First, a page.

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Don’t Manipulate Me, Move Me

filed in Brand Story, Brand Strategy, Marketing

There’s a difference between a good story and a great story.
A good story gets our attention. A great story changes us.

Successful marketing campaigns and brand stories don’t convince us.
They move us.

A good leader gets our vote, and sometimes, our respect.
A great leader gains our loyalty, and often, our love.

We don’t have to be smart enough to manipulate people to act.
We have to be sincere enough to move them to act.

Image by Nevada Halbert

Build A Trust Engine

filed in Brand Strategy, Marketing, Success

In the golden age of the advertising businesses of all sizes relied on ads to promote and sell their products. Giant corporations reached us via TV and whole page newspaper ads. Small businesses got our attention by placing small ads in the local newspaper. In the past advertising allowed average products to gain traction. Now we block and ignore.

When conventional advertising became less effective, many businesses migrated to social media platforms. The promise was that targeted promotion would enable us to reach more customers for close to free. While it’s easier to target and reach prospective customers, there is no guarantee that more people will be won over. That doesn’t stop us spending the majority of our resources trying to reach potential customers, and relatively few to convert or retain them. According to Econsultancy, for every $92 we allocate to creating awareness, we spend $1 on converting the customer.

How could we invest our resources wisely?

As is often the case the clues lie in understanding what’s unchanging about people. We still buy things the people we trust are buying. We eat in the places our friends tell us serve good food. We know where to get the best coffee because our neighbours tell us. We do things we see others doing. We always have done. We always will do.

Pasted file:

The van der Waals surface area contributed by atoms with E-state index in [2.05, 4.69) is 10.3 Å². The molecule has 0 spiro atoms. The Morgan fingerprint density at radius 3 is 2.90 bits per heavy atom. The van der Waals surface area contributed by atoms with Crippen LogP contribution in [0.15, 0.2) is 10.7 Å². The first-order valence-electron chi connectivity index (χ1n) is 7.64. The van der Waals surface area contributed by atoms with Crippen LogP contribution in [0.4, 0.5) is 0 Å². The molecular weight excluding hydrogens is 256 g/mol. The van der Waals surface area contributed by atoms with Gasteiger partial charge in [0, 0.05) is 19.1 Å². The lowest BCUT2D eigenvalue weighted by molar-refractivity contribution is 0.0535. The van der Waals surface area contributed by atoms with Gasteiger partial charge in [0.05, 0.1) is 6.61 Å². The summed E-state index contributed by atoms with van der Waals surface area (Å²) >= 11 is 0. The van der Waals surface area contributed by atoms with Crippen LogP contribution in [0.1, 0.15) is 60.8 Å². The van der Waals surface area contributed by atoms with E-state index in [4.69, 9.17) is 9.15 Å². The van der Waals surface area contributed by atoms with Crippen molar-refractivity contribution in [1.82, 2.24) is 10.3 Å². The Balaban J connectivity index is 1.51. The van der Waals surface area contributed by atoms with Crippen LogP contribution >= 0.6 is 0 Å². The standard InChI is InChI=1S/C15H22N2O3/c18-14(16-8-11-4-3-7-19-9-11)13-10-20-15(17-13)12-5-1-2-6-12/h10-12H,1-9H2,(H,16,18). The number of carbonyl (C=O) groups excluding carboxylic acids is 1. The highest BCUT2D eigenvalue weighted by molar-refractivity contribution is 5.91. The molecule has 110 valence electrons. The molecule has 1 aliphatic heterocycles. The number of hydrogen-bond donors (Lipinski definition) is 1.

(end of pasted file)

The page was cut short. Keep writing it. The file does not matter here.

Lasting success isn’t built around launching one PR campaign after another. It’s powered by trust. Whenever you see a business that’s endured look for the trust engine that’s driving its success.

How To Build A Trust Engine

1. Care more than the competition.
2. Make the best product.
3. Give your customers a story to tell.
4. Make it easy for them to tell that story.

In the quest to do work we’re proud of trust trumps awareness every time.

Image by Spyros Papaspyropoulos

The Opportunity Cost Of Pursuing New Opportunities

filed in Brand Strategy, Success

Time. We can sell it. We can buy it. But we can’t get it back. And yet when it comes to resourcing opportunities, we sometimes believe we can have it all. All we need is to be disciplined about how we spend our time. When we choose to pursue a new project or goal we’re investing more than time—we’re also devoting energy to that new opportunity. And the energy required to do work we’re proud of is as finite as time.

Questions for you

If you decide to do this what are you deciding not to do?
How well can you keep doing this if you start that?